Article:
Recently, Jonathan Jones of The Guardian called out modern-day comic book artists for being “banal”, “unenthusiastic”, “dull”, and, at best, “merely serviceable” in their art and expression. According to him, comic book artists have forgotten that they are in fact artists meant to test the limits of the medium and have strayed too far from such celebrated artists as Alan Moore, Joe Sacco, Robert Crumb, and, most bizarrely, William Hogarth, an 18th-century English satirist most known for his engravings. Evidently, modern comics have entered a dark period.
Such an opinion is, quite frankly, bullshit, especially if you’ve been reading any of the nonfiction comics that have come out in the past twenty or so years. In Climate Changed: A Personal Journey Through the Science, French cartoonist Philippe Squarzoni uses his considerable skill in portraiture and layout to turn a 400-plus page tome about climate change into an intellectually terrifying visual delight.
Canaan White, the illustrator of Max Brooks’ historical fiction Harlem Hellfighters, chose to create in black and white, rendering emotion more stark and profound while increasing the impact of certain scenes through his keen sense of direction.
Guy Delisle, the creator of Pyongyang: A Journey in North Korea and Jerusalem, uses simple lines, minimalistic backgrounds, and caricature to make more accessible the horror of totalitarian and martial regimes that reduce their citizens to pawns.
Lucy Knisley, a rising cartoonist who has recently published a two-part travelogue, Age of License and Displacement, experiments with layout to allow the reader to experience the anxiety and uncertainty of a questioning young adult.
Craig Thompson also uses layout to express uncertainty, displacement, and spiritual awakening while simultaneously varying his line work to draw the reader to emotional heights.
Nate Powell is currently illustrating Representative John Lewis’ trilogy March, and it is his use of light, space, and perspective that are making Representative Lewis’ words so powerful, so insightful, and so inspiring.
Need I go on, or do you finally have to good pull list, Mr. Jones?
The fact of the matter is that comic book art is changing and undergoing experimentation of a type almost unseen in the past 100 years. On one end, you do have more minimalistic artists like Scott McCloud, Liz Prince, and Raina Telgemeier. On the opposite spectrum, you have the wild, almost uncontainable art of Before Watchmen: Silk Spectre’s Amanda Conner, the inestimable Craig Thompson, and Deadly Class’ Wes Craig. Boom!, Image, The New 52’s Harley Quinn series, and Batman: Li’l Gotham are all experimenting with style mixtures, character designs, coloring, layout, and subject matter in a welcome change from DC and Marvel’s rigid, formulaic house style.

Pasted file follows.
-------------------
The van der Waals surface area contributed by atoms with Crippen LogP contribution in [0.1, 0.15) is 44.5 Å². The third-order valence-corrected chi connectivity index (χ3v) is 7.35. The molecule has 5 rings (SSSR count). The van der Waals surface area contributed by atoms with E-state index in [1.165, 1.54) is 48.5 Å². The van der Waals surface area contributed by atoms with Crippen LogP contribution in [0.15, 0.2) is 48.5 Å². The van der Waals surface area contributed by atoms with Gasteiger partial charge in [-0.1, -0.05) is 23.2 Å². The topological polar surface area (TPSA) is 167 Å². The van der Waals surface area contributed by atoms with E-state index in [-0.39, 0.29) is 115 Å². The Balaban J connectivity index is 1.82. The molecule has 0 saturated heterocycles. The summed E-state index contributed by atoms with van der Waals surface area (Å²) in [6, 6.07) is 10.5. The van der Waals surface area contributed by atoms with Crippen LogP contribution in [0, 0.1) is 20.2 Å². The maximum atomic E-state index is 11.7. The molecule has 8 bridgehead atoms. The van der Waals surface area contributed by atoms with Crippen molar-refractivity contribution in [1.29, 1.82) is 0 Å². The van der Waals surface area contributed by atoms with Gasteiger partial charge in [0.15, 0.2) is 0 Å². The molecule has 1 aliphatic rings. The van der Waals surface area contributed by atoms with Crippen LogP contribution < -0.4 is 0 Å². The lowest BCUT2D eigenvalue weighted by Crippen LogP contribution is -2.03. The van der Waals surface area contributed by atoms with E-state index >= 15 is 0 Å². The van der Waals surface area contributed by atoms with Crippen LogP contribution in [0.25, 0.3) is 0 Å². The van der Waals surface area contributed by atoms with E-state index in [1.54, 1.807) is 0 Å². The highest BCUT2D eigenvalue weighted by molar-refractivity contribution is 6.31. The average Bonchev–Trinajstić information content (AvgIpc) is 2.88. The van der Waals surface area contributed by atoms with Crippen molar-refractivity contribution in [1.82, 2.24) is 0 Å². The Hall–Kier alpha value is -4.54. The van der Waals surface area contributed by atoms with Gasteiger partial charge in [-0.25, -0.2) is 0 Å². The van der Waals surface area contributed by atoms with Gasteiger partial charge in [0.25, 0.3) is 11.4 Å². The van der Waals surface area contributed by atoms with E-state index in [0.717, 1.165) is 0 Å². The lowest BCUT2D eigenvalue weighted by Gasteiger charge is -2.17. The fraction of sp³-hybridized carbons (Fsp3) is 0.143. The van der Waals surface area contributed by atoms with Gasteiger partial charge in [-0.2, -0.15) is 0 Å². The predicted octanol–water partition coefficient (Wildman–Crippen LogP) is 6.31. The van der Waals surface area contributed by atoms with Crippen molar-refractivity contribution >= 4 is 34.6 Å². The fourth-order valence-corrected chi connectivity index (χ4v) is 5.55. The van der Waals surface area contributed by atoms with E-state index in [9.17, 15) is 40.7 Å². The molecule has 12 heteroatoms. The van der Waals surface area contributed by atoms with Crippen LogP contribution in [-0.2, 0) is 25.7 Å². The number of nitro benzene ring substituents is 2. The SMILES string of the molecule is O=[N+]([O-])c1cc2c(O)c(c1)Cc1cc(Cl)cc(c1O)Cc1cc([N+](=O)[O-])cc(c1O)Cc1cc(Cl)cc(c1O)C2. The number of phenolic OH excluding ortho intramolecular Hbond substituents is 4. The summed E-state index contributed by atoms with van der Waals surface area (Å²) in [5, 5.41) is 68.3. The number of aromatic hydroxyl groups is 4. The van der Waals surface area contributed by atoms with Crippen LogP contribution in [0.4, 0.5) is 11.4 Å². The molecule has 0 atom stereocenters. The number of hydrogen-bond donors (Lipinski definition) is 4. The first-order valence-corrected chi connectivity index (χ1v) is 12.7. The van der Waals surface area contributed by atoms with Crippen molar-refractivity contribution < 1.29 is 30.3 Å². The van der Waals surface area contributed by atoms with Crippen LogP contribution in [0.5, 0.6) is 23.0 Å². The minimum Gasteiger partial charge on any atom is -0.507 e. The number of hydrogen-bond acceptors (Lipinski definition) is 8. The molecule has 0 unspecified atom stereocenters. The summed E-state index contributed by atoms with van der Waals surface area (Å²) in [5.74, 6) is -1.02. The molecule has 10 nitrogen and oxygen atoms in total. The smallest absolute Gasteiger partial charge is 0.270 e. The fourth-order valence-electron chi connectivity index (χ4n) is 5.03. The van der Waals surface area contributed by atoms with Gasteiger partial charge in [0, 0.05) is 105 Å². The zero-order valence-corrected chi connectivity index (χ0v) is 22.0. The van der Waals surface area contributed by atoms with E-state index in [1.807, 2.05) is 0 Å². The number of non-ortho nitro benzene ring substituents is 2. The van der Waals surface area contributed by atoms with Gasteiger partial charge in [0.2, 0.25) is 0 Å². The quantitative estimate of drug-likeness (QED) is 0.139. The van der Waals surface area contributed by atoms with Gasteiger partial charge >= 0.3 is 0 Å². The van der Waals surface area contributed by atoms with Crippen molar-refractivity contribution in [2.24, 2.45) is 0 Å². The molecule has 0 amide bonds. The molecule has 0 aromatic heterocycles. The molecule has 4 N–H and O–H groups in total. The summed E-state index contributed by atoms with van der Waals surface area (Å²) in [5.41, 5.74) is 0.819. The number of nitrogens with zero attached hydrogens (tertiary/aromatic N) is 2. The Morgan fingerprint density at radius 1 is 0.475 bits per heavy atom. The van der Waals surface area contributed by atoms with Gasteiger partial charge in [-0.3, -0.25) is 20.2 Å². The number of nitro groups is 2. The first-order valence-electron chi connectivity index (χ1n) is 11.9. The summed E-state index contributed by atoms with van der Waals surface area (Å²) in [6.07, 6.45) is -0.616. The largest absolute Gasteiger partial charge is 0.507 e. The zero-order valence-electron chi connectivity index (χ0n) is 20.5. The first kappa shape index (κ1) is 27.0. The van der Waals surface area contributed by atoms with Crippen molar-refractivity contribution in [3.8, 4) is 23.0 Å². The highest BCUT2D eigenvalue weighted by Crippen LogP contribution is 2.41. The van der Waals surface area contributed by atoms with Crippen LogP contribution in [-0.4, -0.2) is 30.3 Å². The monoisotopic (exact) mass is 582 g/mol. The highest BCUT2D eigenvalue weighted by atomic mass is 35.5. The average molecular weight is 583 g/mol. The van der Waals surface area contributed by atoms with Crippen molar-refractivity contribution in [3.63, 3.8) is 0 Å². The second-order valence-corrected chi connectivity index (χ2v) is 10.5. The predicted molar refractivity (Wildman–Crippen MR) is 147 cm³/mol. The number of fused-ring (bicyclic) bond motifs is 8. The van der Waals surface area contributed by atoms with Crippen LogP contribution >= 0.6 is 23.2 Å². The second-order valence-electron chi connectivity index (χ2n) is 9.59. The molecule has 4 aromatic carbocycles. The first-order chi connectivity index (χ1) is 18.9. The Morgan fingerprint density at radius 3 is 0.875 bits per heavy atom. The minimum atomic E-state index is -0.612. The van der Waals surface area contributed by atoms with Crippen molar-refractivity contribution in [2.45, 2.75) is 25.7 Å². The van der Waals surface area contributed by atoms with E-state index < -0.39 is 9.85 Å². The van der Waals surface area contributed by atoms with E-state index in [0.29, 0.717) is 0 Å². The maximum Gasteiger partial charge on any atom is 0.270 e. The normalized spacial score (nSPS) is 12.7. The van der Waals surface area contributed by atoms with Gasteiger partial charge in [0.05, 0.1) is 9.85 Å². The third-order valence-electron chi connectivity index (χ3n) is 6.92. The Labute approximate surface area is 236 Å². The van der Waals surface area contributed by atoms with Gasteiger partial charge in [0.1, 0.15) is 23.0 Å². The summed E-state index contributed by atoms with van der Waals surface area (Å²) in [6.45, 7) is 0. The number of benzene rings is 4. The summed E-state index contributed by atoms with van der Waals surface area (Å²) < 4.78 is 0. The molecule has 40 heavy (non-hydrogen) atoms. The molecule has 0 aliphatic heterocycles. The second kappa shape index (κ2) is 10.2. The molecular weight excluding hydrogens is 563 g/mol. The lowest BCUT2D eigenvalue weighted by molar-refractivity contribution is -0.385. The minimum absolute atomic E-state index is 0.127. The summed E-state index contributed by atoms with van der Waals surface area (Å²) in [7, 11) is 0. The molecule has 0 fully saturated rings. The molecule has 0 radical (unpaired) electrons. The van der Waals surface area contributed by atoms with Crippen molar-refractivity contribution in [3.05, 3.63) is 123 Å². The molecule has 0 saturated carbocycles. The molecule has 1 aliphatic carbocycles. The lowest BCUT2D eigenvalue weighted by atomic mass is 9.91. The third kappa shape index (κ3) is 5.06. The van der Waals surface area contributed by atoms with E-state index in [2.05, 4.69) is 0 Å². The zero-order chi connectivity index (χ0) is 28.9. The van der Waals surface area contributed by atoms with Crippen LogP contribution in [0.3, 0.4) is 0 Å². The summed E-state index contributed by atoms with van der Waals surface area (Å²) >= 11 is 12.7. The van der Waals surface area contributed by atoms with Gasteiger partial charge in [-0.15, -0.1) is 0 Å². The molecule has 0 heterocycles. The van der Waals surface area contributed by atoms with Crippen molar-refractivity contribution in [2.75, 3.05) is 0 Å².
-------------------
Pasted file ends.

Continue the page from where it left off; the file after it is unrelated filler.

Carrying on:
Then we have the new focus on story as opposed to art – which is where you find the minimalistic artists and nonfiction comics. No longer is the purpose of comics to entertain, to reel in the same decades-old fans, or to give people what you’ve already seen that they like. No, now artists and publishers are taking a chance to educate their readers, to make them more informed citizens, and to help them form an emotional connection with the artist and writer. And sometimes, just sometimes, telling a really good story and passing along information means not letting the art interfere with the message. I mean, have you seen Frank Miller’s newest work, Holy Terror? Miller’s obsessive, anal focus on the art and disinterest in the story make it almost unreadable.
It is ironic that Mr. Jones ends his article, “When Did the Comic-book Universe Become So Banal?” by calling modern comics “both pretentious and simplistic” because the only way you could think modern comics banal is by suffering from an overabundance of pretentiousness and simplicity. Maybe instead of telling talented, hardworking artists, writers, publishers, and editors that it’s “Time to go back to the sketchpad,” you should go to your local library and educate yourself. Hogarth is dead, Mr. Jones, but comics still live on.